If Chris Christie has even the slightest bit of self-awareness, part of his soul must have died tonight during the Republican undercard debate from sheer humiliation. Only a few years ago, the New Jersey governor was touted as one of the Republican Party’s best hopes for regaining the White House. Now he’s not only trailing badly in the polls, but he’s not even part of the main action anymore. After three debates where he had at least the chance to go head-to-head with powerhouses like Donald Trump, Ben Carson, and Jeb Bush, Christie faced the indignity of being relegated to the undercard debate, the sad kiddie table of GOP politics. He was joined in his exile by Mike Huckabee, but it’s been a long time since anyone thought the former Arkansas governor was running for president for any reason other than to raise the value of his brand on the lecture circuit. 

Even so, Christie stuck to the central argument of his campaign: that he’s the most electable GOP candidate. He’s made the case before in earlier debates, but it sounded downright strange—and decidedly embarrassing—now that Christie is among the undercard underclass. 

Early on in the debate, there was a crucial moment where the absurdity of Christie’s position became evident. Louisiana Governor Bobby Jindal had condescendingly attacked Christie’s record in New Jersey, throwing in a snarky comment about how Christie was no conservative but deserves “a ribbon for participation and a juice box.”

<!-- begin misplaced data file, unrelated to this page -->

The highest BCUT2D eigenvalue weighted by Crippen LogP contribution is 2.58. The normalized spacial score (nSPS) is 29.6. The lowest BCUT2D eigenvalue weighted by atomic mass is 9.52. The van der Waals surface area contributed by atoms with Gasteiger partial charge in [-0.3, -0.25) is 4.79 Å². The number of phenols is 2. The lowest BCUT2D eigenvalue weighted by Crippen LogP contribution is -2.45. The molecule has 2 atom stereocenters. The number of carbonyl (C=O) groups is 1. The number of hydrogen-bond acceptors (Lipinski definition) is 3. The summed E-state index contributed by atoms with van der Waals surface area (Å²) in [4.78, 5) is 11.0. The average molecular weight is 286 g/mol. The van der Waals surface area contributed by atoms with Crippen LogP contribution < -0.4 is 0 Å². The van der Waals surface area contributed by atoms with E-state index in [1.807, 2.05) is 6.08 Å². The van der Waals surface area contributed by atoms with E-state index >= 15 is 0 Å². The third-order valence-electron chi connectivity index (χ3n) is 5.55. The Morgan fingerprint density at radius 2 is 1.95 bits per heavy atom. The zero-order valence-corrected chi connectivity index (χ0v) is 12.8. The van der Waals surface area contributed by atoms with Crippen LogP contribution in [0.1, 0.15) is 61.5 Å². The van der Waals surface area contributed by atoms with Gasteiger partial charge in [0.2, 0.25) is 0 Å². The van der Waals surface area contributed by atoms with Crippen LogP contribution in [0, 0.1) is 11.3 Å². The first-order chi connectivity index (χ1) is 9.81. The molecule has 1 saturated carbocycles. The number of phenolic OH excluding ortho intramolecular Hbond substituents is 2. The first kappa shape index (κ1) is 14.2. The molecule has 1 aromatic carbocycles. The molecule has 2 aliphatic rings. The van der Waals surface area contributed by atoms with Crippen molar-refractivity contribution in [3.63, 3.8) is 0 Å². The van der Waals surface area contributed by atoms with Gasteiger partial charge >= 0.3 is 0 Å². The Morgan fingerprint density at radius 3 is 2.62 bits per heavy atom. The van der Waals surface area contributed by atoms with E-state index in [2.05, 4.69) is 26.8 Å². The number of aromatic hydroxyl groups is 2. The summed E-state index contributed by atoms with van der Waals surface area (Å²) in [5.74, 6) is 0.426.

This allowed Christie to burst forward with his case for why he should be president: “The fact is we need somebody who knows how to beat Democrats … in a Democratic area,” Christie gamely argued. “I’ve done it twice as governor of New Jersey. Hillary Clinton doesn’t want one minute on that stage with me next September when I’m debating her and prosecuting her for her vision of America.” Rick Santorum, the former Pennsylvania senator, summed up the division between Jindal and Christie as a central one: “This is a real legitimate debate between Chris and Bobby, between someone [like Christie] who says we need someone who can win in a blue state and Bobby who says we need a real principled conservative,” Santorum mused.

The problem with Christie’s argument is that it is self-defeating. After all, if the main goal is to find someone who can defeat Hillary Clinton, then the last place you should look is the undercard debate, especially among someone who has sunk into the mire after being a contender. Jindal and the others can at least offer ideological consolation. Christie is offering a promise of being a victorious champion which has already been disproven. It’s unlikely he’ll make it back to the main debates unless he can come up with a more plausible reason for Republicans to vote for him.